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IN a little log-cabin in Hardin County, Kentucky, on the 12th of February, 1809, was born a future President of the United States, Abraham Lincoln.

When Abraham was seven years old, his father, Thomas Lincoln, moved with his family to Indiana. It was a cold, dreary winter for them in the rude shed which Abraham, knowing well how to handle an ax, had helped his father to build. The following autumn found them in a better cabin, but brought to Abraham the loss of his mother, Nancy Hanks Lincoln, leaving his sister Sarah, eleven years old, to care for the household. But the next year the little home was much changed; for a stepmother had come, a woman of energy and thrift, who provided the children with comforts before unknown to them. She became very fond of Abraham and encouraged his inclination for reading and study. One year would probably cover all the schooling he ever had, but

he set to work with a will to educate himself, sometimes walking miles to borrow a book.

In the spring of 1830 Thomas Lincoln sold his farm in Indiana and moved to Illinois. Abraham, though wishing to do something for himself, remained with his father about a year longer, to see him comfortably settled in his new home. Then, in April, he went on his second expedition to New Orleans in a flatboat. On his return his employer placed him in charge of a store at New Salem.

When he was twenty-three years old, he enlisted in what was called the Black Hawk War, and was chosen captain of his company. When the war was at an end and he returned home, he was told that the people wished to send him to the legislature. He agreed to be a candidate, but was not elected. All this time he did not give up the idea of becoming a lawyer, and soon after the next election, at which he received a large majority, he commenced the study of law.

In 1837 he left New Salem and removed to Springfield, which was ever after his home. He was elected to the Illinois legislature four times in succession and again in 1846, and the following year he was chosen to be a Representative in Congress. At the close of his two years in Congress, Mr. Lincoln returned to Springfield and applied himself to the practice of law. But very soon he was again taking an active part in the politics of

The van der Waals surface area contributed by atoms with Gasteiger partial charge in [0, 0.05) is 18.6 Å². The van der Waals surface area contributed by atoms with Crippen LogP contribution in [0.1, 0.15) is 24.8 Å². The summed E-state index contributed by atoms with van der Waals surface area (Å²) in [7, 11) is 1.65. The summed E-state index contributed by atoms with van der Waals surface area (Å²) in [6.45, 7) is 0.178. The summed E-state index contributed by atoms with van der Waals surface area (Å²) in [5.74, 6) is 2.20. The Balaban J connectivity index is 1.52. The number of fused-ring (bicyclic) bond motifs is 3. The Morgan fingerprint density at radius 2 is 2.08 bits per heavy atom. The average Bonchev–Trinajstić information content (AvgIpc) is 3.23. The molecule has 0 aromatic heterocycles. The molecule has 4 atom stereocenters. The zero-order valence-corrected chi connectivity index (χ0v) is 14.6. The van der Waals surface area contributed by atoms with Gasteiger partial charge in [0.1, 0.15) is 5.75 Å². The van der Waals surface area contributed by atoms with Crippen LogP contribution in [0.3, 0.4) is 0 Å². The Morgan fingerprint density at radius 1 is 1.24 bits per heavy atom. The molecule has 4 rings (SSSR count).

his State. It was at the State convention held in Bloomington in 1856, at which time the Republican party of Illinois was finally organized, that Mr. Lincoln made the wonderful address which has become famous as his "lost speech."

Eighteen fifty-eight was the year of the noted Lincoln-Douglas Debate that brought Mr. Lincoln conspicuously before the whole country. Two years later, when visiting New York, he was invited by a party of Republicans to deliver a speech at Cooper Union. This speech helped to increase his popularity. This same year, 1860, Mr. Lincoln was elected to be President of the United States, and on the 4th of March, 1861, delivered his First Inaugural Address in the presence of thousands of people. The Emancipation Proclamation, which gave the slaves their freedom, was issued to take effect on the 1st of January, 1863; and in this act Mr. Lincoln made his name great. It was in this same year that he delivered the famous Gettysburg Address.

Mr. Lincoln was elected to the Presidency for the second term, but lived only a few weeks afterward. He was shot in a theater in Washington on Friday evening, the 14th of April, 1865.

"He grew according to the need, and as the problem grew,

so did his comprehension of it." RALPH WALDO EMERSON.



MR. PRESIDENT AND FELLOW-CITIZENS OF NEW YORK:-The facts with which I shall deal this evening are mainly old and familiar; nor is there anything new in the general use I shall make of them. If there shall be any novelty, it will be in the mode of presenting the facts, and the inferences and observations following that presentation. In his speech last autumn at Columbus, Ohio, as reported in the New York Times, Senator Douglas said: "Our fathers, when they framed the government under which we live, understood this question just as well, and even better, than we do now."

I fully indorse this, and I adopt it as a text for this discourse. I so adopt it because it furnishes a precise and an agreed starting-point for a discussion between Republicans and that wing of the Democracy headed by Senator Douglas. It simply leaves the inquiry: What was the under


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